How Children Learn and Develop Early Math Skills

How Children Learn and Develop Early Math Skills

For many, the joys of mathematics cannot be overstated, especially after solving an initially difficult task. It is also a subject that students need to understand from a young age. Typically, early math skills in children are referred to as “pre-number skills.” This refers to abilities that contribute to mathematical comprehension without necessarily using numbers.

Children need to be taught these fundamental abilities to become mathematically literate and to provide a strong foundation for future learning.

The Importance of Developing Early Math Skills in Children

Early mathematics help create problem-solving, spatial awareness, and numeracy skills, such as learning to count and use numbers. These skills provide the basis for more complex topics that children will learn as they advance through school.

Not only are abilities in problem-solving helpful for furthering one’s mathematical education, but they are beneficial for life, in general. The mathematical abilities acquired in the early grades are transferable to various settings throughout the rest of the educational experience.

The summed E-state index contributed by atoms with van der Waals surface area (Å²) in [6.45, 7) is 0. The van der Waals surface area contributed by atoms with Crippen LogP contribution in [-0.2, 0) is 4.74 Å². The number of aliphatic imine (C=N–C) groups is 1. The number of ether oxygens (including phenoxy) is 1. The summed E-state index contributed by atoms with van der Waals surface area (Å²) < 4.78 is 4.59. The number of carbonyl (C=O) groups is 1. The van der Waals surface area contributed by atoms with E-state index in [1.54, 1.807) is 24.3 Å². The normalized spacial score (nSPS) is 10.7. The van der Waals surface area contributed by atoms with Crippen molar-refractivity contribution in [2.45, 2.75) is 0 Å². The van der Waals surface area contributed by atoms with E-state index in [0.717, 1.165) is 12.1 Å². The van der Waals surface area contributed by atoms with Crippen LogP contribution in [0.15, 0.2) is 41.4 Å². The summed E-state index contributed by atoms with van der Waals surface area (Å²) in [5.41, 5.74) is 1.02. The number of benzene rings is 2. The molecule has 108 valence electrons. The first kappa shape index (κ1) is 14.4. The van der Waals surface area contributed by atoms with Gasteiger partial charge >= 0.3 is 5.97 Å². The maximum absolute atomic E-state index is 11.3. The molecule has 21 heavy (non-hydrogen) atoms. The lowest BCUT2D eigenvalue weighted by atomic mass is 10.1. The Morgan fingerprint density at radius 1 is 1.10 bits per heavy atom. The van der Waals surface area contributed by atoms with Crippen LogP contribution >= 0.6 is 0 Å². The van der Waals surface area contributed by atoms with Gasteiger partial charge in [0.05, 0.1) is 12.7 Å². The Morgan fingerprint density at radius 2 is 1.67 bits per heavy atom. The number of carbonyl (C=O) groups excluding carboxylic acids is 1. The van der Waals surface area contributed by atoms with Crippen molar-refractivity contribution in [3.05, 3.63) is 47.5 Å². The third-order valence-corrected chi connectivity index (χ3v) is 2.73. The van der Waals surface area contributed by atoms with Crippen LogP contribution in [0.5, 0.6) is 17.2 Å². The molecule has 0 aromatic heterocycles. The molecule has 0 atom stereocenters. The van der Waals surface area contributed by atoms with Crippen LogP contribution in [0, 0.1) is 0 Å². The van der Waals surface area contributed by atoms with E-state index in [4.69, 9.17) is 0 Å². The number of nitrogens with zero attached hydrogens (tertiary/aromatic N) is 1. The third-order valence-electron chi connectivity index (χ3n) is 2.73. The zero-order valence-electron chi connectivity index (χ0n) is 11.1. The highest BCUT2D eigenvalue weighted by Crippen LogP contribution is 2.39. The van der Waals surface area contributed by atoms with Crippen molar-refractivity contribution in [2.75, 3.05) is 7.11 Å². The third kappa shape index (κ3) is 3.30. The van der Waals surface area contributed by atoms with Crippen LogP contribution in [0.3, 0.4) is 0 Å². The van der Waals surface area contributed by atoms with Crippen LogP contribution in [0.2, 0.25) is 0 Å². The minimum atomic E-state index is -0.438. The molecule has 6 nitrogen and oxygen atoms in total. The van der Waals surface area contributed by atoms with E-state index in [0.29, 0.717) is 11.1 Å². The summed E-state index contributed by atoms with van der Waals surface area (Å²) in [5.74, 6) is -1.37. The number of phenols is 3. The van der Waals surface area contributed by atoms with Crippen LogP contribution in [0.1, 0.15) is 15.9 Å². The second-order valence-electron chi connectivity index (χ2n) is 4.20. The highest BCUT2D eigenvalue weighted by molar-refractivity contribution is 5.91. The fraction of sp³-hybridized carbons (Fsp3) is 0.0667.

Math Milestones by Age Group 

Understanding math milestones by age group can help you recognize if your child is on the right path.

1st Milestone (26 months)

Babies acquire an early sense of numeracy and can recognize whether there is one thing or multiple objects in a basket or bowl from an early age. As they become more curious about the world around them, they also gain an awareness of dimensions such as space, form, and size.

At this age, they begin to take pleasure in participating, reciting numbers in rhymes and songs, and beginning to comprehend ideas such as large vs. small.

Your child will be able to organize their toys and other items into similar groups by the time they are around 26 months old.

2nd Milestone (2-3 years)

Your child has made a significant academic jump! You may have noticed that they can already speak certain number names in sequence, use words to describe things such as large or tiny, differentiate between more and less, and be able to sort and match items.

In addition, your child will recognize repeating patterns in photographs and clothing, and they will be able to recite the events that occur daily, such as I got out of bed, I took breakfast, and I got dressed.